You spent months making an estate plan: a will, trust, burial plans, power of attorneys. Still, you will have to continue working on it because estate planning isn’t a one-and-done situation. Your life changes, so you have to change your estate plan with it.
It’s important to know when you should work with your lawyer to make changes to your estate plan. Here are some instances when you may need to make updates:
- Moving – Some states have different estate planning laws. When you move, you should work with your attorney to make sure that your plan is up to date with your new home’s regulations.
- Marriage – When you get married, it can change things in your estate plan. You may want to will pieces of your estate to your new spouse or their family, and you may want to name your spouse as your power of attorney or another role.
- Children and grandchildren – If you welcome a new life into your family as a child, grandchild or otherwise, you may want to make sure to include them in your plan as a beneficiary.
- Divorce – If you or a family member gets divorced, you will likely want to reconsider leaving anything for the person leaving the family, like your ex-wife or your child’s ex-husband.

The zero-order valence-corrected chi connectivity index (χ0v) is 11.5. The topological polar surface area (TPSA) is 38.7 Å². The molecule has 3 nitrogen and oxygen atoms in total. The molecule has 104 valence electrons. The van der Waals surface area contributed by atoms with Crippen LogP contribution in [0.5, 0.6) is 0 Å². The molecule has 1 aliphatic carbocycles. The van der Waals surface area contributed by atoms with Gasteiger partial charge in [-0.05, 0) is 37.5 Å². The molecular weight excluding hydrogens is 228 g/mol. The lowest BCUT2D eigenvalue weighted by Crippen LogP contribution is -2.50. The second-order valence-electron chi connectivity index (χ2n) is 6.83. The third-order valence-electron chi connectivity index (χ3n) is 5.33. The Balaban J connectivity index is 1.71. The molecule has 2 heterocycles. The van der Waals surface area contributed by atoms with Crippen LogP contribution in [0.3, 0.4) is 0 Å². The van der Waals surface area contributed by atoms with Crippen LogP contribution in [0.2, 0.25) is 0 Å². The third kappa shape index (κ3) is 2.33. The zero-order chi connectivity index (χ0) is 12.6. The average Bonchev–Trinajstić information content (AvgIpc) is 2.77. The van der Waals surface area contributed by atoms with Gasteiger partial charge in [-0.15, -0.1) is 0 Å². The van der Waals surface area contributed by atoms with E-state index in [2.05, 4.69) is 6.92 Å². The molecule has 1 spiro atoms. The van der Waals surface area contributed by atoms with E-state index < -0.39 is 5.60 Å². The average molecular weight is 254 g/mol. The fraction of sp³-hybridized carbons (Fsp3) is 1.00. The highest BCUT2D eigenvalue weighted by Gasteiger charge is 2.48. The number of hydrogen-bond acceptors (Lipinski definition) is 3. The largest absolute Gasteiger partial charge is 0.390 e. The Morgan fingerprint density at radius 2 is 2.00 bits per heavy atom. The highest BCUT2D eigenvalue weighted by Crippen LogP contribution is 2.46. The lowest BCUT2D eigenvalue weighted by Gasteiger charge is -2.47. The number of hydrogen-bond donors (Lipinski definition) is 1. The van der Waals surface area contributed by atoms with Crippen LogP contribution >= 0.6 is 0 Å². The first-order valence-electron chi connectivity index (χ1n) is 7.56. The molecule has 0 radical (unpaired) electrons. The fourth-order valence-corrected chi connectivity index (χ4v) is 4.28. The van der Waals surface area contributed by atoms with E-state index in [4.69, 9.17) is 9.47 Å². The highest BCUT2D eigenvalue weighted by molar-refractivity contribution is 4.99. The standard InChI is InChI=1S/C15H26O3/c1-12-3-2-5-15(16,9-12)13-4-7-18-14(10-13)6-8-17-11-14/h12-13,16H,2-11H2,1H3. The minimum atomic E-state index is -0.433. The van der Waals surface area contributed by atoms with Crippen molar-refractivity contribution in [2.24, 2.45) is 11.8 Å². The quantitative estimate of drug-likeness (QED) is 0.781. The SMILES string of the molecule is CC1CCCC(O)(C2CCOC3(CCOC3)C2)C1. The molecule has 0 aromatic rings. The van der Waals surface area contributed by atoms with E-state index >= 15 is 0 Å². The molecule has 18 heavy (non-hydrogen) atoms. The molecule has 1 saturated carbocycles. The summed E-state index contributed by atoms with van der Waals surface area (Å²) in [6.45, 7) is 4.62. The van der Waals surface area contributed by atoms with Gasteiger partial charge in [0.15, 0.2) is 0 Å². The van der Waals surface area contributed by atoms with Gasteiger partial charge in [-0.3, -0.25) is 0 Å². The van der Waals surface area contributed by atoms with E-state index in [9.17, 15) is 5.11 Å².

- Death – In the event that someone you love passes away, you may need to change how they are addressed in your estate plan, including if they were a beneficiary or were named in other positions.
- Relationship changes – If your relationships change with those who have responsibilities in your estate plan, you may need to consider if that means you also need to change their role in your estate. Consider making alterations if you are no longer comfortable with your executor, trustee, beneficiary or power of attorney.
- Asset changes – When you inherit or buy new assets, you will need to decide what will happen to them when you pass. Conversely, if you sell or get rid of pieces of your property, you should take those out of your estate plan and adjust accordingly.
- Retirement changes – If your retirement plan changes or if your beneficiary is no longer appropriate, you should incorporate those changes into your estate plan.
As life changes, so must your estate plan. Talk to your attorney about alterations and make sure they are consistent across all documents.